Your Questions Answered By The Liberal Democrats

Vincent Cable, Liberal Democrat Deputy Leader & Shadow Chancellor, answers your questions.

Q1. Given that all three parties are preaching 'tough love' in terms of increased taxation for banker bonuses, and increased regulation for the City, what incentive is there for bankers to vote for you ?

Our reforms are in the interest of the City as well as the wider economy. The prevailing culture of bonuses and risk-taking brought the industry to the brink of collapse. I know that many fair-minded figures in the City, with an interest in the long-term health of their industry, agree with the Liberal Democrats. No sensible and responsible banker wants to see this crisis repeated or to be responsible for saddling the taxpayer with billions in debt because their industry could not look after itself.

Q2. EC legislation already accounts for a substantial amount of law passing through the UK parliament. What are your proposals to ensure that your government wouldn't merely serve as a rubber stamp for the EU ?

Unlike the other parties - and the Conservatives in particular - the Liberal Democrats actively engage in the European legislative process. There is a great deal of legislation passed in Brussels - some good and some bad - but you achieve nothing by isolating yourself. Lib Dem MEP Sharon Bowles, as the Chair of the Committee on Economic and Monetary Affairs, plays a vital role in scrutinising regulation in the European parliament and is an exemplary example of how British politicians can represent British interests. The European Scrutiny Committee in the UK parliament does sterling work scrutinising European documents and could, no doubt, be better resourced.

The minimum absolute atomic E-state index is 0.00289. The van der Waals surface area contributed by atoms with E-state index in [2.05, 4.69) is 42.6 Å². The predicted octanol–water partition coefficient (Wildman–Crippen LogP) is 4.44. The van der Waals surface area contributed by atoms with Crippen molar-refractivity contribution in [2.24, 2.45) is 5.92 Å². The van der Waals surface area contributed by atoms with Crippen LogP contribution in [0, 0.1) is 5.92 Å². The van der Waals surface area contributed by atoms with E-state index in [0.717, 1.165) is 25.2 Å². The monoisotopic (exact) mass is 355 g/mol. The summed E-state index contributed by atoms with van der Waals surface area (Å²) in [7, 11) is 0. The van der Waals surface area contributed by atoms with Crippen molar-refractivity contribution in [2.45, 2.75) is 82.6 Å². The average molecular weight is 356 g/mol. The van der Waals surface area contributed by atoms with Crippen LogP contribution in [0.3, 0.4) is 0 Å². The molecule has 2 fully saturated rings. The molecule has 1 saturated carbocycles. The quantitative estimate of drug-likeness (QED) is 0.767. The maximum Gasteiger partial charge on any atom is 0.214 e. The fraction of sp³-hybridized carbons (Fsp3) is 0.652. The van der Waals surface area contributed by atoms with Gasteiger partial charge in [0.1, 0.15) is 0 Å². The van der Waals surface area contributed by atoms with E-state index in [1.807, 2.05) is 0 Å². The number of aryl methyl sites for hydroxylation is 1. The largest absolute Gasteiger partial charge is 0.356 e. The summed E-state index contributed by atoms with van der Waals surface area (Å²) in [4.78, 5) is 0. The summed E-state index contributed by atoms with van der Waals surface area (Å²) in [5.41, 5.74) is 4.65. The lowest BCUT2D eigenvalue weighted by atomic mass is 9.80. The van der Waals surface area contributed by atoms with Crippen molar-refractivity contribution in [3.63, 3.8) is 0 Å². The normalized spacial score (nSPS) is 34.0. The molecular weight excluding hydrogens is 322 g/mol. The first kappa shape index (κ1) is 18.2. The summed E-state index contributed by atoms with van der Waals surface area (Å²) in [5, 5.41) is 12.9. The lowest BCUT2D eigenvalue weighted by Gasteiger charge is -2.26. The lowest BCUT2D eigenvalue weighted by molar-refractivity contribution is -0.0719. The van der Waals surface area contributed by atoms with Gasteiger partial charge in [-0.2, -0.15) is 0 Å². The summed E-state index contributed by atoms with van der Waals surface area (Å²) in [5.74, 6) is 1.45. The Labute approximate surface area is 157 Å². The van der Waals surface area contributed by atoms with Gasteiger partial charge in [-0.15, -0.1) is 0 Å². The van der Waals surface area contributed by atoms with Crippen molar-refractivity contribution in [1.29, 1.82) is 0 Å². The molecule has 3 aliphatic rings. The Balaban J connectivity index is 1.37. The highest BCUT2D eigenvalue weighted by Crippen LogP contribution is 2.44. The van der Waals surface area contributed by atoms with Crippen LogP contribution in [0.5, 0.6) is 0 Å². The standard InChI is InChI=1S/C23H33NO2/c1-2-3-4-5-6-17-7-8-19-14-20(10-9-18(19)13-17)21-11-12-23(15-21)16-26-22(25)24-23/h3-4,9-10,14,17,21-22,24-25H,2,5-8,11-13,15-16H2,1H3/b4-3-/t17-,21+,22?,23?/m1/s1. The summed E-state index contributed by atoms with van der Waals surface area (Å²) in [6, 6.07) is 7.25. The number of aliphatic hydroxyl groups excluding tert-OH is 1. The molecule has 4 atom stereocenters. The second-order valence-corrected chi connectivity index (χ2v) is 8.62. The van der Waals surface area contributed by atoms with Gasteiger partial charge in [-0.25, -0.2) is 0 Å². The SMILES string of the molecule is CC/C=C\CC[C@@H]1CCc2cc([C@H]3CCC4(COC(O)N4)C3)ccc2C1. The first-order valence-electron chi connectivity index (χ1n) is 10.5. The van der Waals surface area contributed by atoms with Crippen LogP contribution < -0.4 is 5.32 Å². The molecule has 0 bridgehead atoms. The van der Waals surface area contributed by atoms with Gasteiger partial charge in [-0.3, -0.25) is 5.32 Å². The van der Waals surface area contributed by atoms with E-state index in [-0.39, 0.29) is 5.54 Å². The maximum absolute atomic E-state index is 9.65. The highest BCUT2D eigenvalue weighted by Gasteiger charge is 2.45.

Q3. How to you intend to protect the City's position as a main financial centre for hedge funds, given the EU's proposals for regulation that many feel will result in the industry relocating outside Europe ?

Although hedge funds have been painted as one of the main culprits of the financial crisis but they weren’t, by and large, responsible. Opinion may be split on their social value and regulators were right to ban short-selling to provide stability at the height of the crisis but they contrast favourably with the major banks who used other people’s money - not their own - to engage in high-risk ‘casino’ banking.

Specific European proposals to limit hedge fund activity contained within the draft Alternative Investment Managers Directive - with minimum capital requirements, leverage limits and equivalence requirements for domestic regulation appear overly demanding and even protectionist. The draft directive is controversial and has already been held up for a year. Sharon Bowles has consistently called for legislators to consider this legislation more objectively.

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